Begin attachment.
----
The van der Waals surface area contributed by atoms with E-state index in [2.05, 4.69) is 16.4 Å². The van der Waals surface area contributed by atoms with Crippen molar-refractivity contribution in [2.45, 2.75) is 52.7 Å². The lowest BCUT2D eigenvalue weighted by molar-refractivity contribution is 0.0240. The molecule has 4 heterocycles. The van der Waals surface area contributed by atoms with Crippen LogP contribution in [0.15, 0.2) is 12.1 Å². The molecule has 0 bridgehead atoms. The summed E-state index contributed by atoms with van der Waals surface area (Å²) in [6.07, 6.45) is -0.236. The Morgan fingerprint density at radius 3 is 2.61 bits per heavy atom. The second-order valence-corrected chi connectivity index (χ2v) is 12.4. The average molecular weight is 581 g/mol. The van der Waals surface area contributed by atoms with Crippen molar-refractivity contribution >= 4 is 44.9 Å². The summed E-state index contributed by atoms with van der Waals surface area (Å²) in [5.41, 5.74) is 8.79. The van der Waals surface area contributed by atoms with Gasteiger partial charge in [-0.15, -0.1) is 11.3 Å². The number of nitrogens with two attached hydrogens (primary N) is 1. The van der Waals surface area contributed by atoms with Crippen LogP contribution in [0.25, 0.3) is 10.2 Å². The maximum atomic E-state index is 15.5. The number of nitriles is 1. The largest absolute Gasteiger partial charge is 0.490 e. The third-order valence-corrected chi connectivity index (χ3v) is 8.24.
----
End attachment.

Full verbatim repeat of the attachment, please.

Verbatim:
The van der Waals surface area contributed by atoms with E-state index in [2.05, 4.69) is 16.4 Å². The van der Waals surface area contributed by atoms with Crippen molar-refractivity contribution in [2.45, 2.75) is 52.7 Å². The lowest BCUT2D eigenvalue weighted by molar-refractivity contribution is 0.0240. The molecule has 4 heterocycles. The van der Waals surface area contributed by atoms with Crippen LogP contribution in [0.15, 0.2) is 12.1 Å². The molecule has 0 bridgehead atoms. The summed E-state index contributed by atoms with van der Waals surface area (Å²) in [6.07, 6.45) is -0.236. The Morgan fingerprint density at radius 3 is 2.61 bits per heavy atom. The second-order valence-corrected chi connectivity index (χ2v) is 12.4. The average molecular weight is 581 g/mol. The van der Waals surface area contributed by atoms with Crippen molar-refractivity contribution >= 4 is 44.9 Å². The summed E-state index contributed by atoms with van der Waals surface area (Å²) in [5.41, 5.74) is 8.79. The van der Waals surface area contributed by atoms with Gasteiger partial charge in [-0.15, -0.1) is 11.3 Å². The number of nitrogens with two attached hydrogens (primary N) is 1. The van der Waals surface area contributed by atoms with Crippen LogP contribution in [0.25, 0.3) is 10.2 Å². The maximum atomic E-state index is 15.5. The number of nitriles is 1. The largest absolute Gasteiger partial charge is 0.490 e. The third-order valence-corrected chi connectivity index (χ3v) is 8.24.